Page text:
FAQ

What is the difference between a Green Card and a Visa?

Green Cards and U.S. visas are both government-issued documents for immigrants. However, they provide its holder different rights and privileges. The main difference between a Green Card and a visa is that a visa is only a temporary authorization that allows its holder to enter and remain in the U.S. for a given period and specific purpose. A Green Card is a permit that serves as proof of its holder's immigrant status and that allows him/her to reside and work in the U.S. permanently.

A U.S. visa holder is not authorized to work in the United States unless he/she has a specific type of work visa, as an H-1B visa, for example. Green Card holders have almost all the rights that the U.S. citizens have and can work and live anywhere in the United States, and visa holders are not eligible for these types of benefits. However, Green Card holders or permanent residents, do not have the right to vote or receive federal funding.

A U.S. visa allows its holder to remain in the U.S. for a given period and may even pave the way for a Green Card. A visa offers temporary status; the Green Card offers permanent residence status. Green Card holders may also sponsor their immediate relatives to get a Green Card and live and work in the United States.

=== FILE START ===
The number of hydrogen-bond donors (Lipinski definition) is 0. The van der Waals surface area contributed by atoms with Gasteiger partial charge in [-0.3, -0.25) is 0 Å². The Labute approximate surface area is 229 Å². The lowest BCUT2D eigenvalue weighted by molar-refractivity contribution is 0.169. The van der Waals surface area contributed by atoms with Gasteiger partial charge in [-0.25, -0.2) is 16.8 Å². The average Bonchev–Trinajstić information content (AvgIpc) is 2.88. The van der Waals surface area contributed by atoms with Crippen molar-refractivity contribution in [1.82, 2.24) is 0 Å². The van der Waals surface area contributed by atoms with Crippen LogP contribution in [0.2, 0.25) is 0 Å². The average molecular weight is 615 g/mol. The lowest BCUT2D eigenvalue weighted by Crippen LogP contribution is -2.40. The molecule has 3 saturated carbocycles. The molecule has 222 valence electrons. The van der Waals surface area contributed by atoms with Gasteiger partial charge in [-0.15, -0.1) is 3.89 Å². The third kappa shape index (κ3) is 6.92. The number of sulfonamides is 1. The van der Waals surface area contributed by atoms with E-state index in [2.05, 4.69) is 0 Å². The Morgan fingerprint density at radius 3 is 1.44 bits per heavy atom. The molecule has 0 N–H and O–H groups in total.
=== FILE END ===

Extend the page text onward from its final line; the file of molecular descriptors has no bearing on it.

There are also two types of U.S. visas: Immigrant visas and nonimmigrant visas. Nonimmigrant visas are temporary visas which allow someone to enter and live in the U.S. for a specific purpose and given a period of time. Immigrant visas allow someone to enter the U.S. on a permanent basis. The terms Green Card and immigration visa can be used interchangeably. An immigration visa or Green Card is much harder to obtain than a B1 visitor visa or another nonimmigrant visa, for example. This is because there are only a select number of immigrant visas allotted each year with strict eligibility requirements, and also every immigrant visa needs to be petitioned for by a citizen of the United States. That, however, excludes the winners of Diversity Visa Lottery, asylum immigrants, and refugees.

In general, one secures an immigrant visa through family sponsorship, special immigration status, or employer sponsorship. Once you have had an immigrant visa issued in your name, you will be eligible for applying for a green card.

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